Yes, yes and *YES.*
Had to blog about this: read something very encouraging this morning from one of my favorite directors, J.J. Abrams. Like me, he’s tired of sci-fi reboots:
You know, I do think that if you’re telling a story that is not moving anything forward, not introducing anything that’s relevant, that’s not creating a new mythology or an extension of it, then a complete remake of something feels like a mistake.
On behalf of writers and geeks everywhere, let me extend a salute to Mr. Abrams. His as a filmmaker and storyteller have already won my admiration and respect, but now he’s going further. He’s continuing to pivot and innovate, even as he celebrates the reboots he’s already been a part of:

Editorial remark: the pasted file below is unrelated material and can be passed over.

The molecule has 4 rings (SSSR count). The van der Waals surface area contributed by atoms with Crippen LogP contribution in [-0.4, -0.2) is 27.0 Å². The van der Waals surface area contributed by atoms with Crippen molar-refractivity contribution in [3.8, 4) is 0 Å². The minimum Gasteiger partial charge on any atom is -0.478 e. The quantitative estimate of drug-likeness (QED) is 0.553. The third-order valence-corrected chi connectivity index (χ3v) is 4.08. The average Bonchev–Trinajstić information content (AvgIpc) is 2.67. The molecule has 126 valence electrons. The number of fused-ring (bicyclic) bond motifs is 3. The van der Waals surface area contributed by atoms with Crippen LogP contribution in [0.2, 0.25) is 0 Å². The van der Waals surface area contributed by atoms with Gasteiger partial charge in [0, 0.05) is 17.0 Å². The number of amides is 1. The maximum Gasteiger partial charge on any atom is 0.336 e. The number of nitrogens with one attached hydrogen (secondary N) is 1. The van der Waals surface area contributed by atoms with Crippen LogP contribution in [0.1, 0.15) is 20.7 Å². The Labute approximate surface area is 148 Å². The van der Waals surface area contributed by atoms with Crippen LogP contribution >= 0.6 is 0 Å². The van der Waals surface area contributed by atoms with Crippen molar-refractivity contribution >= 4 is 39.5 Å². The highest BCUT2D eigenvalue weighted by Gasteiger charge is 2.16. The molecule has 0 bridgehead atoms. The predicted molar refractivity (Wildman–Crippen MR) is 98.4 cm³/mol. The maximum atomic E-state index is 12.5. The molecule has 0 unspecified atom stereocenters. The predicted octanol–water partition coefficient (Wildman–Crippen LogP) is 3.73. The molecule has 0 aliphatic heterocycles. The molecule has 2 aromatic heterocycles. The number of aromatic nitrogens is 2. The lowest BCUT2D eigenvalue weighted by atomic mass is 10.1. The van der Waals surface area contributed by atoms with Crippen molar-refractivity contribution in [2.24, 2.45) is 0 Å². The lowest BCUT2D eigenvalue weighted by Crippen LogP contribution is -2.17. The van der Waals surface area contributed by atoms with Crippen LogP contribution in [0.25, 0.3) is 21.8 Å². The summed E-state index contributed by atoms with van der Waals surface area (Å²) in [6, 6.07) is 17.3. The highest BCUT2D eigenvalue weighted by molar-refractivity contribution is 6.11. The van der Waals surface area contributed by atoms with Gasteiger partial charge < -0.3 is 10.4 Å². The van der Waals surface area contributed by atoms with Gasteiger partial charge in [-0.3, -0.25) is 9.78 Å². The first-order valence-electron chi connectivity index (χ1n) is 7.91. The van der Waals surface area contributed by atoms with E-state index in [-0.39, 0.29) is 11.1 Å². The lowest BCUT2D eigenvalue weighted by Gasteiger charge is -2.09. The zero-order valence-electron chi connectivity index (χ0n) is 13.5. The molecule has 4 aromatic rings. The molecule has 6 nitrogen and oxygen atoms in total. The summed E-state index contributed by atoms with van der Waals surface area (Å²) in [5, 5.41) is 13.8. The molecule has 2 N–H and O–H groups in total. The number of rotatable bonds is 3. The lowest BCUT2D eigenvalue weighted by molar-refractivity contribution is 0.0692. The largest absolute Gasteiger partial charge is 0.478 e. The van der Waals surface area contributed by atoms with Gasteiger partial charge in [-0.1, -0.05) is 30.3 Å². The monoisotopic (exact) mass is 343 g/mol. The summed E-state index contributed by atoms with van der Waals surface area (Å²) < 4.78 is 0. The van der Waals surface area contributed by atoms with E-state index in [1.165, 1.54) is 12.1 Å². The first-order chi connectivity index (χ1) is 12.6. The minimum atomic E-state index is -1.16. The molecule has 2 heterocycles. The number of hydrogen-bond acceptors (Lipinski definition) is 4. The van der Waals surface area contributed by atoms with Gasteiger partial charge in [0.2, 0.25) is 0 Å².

You know, I feel incredibly lucky to have gotten involved in things that I loved when I was a kid. In fact, even Westworld, which we’re here for tonight, is one of them. But I don’t feel any desire to do that again. I feel like I’ve done enough of that that I’m more excited about working on things that are original ideas that perhaps one day someone else will have to reboot.
In one deft move J.J. Abrams is giving himself, and us, permission to reboot the reboots. Bravo. It’s like, enough already. Like mango chutney, reboots are perfect in small doses. The problem is that they’ve gotten out of hand. Even Conan O’Brien openly mocks them:
Every generation just wants their kids to have a better “Spiderman” reboot than they did.
— Conan O’Brien (@ConanOBrien) April 15, 2016
This comes back to what I was saying earlier – the world is ready for original sci-fi. Yes, we were born to make, not take. But making reboots always felt like we were making by taking and that isn’t fair to the audience. Hopefully this represents a new direction in science fiction that writers like me can be a part of.